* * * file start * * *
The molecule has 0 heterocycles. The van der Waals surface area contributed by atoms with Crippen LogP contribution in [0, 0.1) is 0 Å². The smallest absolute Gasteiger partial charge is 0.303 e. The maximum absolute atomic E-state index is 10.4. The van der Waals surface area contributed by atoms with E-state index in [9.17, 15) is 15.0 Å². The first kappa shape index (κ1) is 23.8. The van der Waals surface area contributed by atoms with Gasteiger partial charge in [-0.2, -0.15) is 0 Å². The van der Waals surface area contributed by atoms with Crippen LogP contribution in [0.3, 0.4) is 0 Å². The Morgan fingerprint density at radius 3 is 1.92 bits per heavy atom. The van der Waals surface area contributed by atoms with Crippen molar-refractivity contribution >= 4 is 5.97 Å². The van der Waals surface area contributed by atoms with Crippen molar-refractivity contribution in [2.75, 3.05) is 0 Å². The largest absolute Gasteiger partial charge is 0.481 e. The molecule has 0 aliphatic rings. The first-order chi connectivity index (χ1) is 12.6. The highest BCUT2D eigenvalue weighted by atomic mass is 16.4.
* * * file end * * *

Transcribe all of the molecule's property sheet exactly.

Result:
The molecule has 0 heterocycles. The van der Waals surface area contributed by atoms with Crippen LogP contribution in [0, 0.1) is 0 Å². The smallest absolute Gasteiger partial charge is 0.303 e. The maximum absolute atomic E-state index is 10.4. The van der Waals surface area contributed by atoms with E-state index in [9.17, 15) is 15.0 Å². The first kappa shape index (κ1) is 23.8. The van der Waals surface area contributed by atoms with Gasteiger partial charge in [-0.2, -0.15) is 0 Å². The van der Waals surface area contributed by atoms with Crippen LogP contribution in [0.3, 0.4) is 0 Å². The Morgan fingerprint density at radius 3 is 1.92 bits per heavy atom. The van der Waals surface area contributed by atoms with Crippen molar-refractivity contribution >= 4 is 5.97 Å². The van der Waals surface area contributed by atoms with Crippen molar-refractivity contribution in [2.75, 3.05) is 0 Å². The largest absolute Gasteiger partial charge is 0.481 e. The molecule has 0 aliphatic rings. The first-order chi connectivity index (χ1) is 12.6. The highest BCUT2D eigenvalue weighted by atomic mass is 16.4.